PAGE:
by James Coleman —
The Shelby County Commission Monday (Jan. 10) unanimously approved pay for county corrections division employees, mainly guards.
The 13-0 approval vote solidified a belief among many county officials that the wage hike was long overdue and ends a long-running debate over whether it was fair to pay deputy jailers more than the correction division’s guards.
Also Monday, commissioners were briefed by Shelby County Health Director Dr. Michelle Taylor on the coronavirus pandemic. Among other things, Taylor reported that 50 percent of Shelby County had been fully vaccinated.
Regarding the pay hike, commission Chair Willie Brooks, the resolution’s sponsor, said, “I am glad that we found a way to work with all stakeholders to correct this pay disparity and raise the pay of our corrections officers. These individuals work tough jobs and long hours to keep our community safe.”
More than 200 corrections employees, mainly guards, will see a jump in compensation of up to 20 percent.
Along with the commission, Shelby County Mayor Lee Harris supported the increase. It was co-sponsored by commissioners Michael Whaley, Reginald Milton, Mark Billingsley, Van Turner Jr., Tami Sawyer and Mickell Lowery.
“Our Division of Corrections members will be happy to receive this increase, which offsets a pay gap that has existed for 20 years. They deserve it and they have earned it. This substantial raise shows that their hard work has not gone unnoticed by Mayor Harris’ administration,” said AFSCME Executive Director Gail Tyree, who represents the employees.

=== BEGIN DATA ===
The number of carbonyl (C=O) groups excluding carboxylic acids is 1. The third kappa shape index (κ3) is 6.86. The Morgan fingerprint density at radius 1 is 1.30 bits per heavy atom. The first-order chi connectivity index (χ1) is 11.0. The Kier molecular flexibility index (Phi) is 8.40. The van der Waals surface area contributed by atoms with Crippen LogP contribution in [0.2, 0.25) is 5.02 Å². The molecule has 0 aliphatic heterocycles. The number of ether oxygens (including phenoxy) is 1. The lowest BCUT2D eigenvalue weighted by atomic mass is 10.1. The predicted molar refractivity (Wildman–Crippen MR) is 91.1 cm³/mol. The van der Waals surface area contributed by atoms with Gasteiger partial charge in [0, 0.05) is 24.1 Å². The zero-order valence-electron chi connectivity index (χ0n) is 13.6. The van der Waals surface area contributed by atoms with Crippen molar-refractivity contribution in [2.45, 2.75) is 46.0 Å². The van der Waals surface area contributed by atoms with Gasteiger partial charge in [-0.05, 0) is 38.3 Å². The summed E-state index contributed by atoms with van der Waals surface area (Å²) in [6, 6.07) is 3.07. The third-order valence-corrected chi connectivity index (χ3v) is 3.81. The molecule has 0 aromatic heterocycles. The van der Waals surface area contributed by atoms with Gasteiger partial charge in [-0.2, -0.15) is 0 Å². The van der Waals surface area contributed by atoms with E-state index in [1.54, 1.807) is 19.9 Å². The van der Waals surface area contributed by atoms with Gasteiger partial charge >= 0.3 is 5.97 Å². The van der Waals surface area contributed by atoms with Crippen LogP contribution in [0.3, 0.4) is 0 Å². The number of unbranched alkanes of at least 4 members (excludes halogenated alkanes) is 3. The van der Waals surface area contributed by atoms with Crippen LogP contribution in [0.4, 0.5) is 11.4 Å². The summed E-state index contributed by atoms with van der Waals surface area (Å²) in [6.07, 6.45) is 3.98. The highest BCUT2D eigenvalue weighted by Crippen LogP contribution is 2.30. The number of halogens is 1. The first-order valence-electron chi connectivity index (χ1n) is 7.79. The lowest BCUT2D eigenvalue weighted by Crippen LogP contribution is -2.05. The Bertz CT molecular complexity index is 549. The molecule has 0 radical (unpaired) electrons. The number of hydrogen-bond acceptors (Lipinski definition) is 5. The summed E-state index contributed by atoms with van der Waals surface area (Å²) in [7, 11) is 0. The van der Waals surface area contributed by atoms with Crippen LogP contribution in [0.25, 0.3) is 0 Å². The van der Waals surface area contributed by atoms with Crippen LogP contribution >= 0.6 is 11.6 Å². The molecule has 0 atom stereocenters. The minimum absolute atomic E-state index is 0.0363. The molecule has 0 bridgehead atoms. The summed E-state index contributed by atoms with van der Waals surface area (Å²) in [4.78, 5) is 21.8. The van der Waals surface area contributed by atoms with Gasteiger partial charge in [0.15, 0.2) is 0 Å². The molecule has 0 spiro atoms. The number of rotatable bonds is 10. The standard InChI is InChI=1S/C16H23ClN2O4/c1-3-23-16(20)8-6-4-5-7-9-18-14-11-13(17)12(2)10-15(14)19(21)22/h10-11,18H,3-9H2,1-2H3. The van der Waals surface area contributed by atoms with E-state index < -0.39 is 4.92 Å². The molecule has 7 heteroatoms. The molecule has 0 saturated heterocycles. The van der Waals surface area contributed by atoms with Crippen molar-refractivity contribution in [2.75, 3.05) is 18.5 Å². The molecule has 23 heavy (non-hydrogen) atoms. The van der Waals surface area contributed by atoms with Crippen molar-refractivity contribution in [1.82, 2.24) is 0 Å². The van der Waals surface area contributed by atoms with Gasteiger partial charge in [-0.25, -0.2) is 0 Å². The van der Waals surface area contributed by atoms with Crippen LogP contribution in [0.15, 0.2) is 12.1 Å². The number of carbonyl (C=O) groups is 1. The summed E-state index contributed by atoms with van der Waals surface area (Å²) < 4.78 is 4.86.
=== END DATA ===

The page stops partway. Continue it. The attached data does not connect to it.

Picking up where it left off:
The newest set of raises is part of an overall effort by the mayor and the commission to boost employee retention and recruitment.
The raises also reflect the low-end pay scale of some Shelby County’s employees and when compared to counterparts in similar-sized counties across the state and nation.
As a result, concerns have grown about recruiting quality candidates for employment or public office.
“We are pleased to announce this substantial increase in salary for over 200 of our public safety employees. When our administration learned of the decades-long pay disparity, we went to work to do something about increasing our officers’ pay,” said Harris in a statement.
“This raise will address a significant pay disparity, help us recruit and retain officers, and provide for the safety and welfare of our community.”
Regarding the COVID-19 pandemic, Taylor, the Health Department director, said the 50 percent vaccination rate is “something to celebrate, but also something to keep in mind when we talk about the level of cases in the community right now.
“Remember that while 50 percent of our community is vaccinated, another 50 percent has either just initiated their series (of vaccinations) or just has not received a vaccination at all.”
Like the rest of the nation, cases in Shelby County have surged as the highly infectious Omicron variant has taken hold.
However, unlike previous strains of the COVID-19, it appears to be less deadly.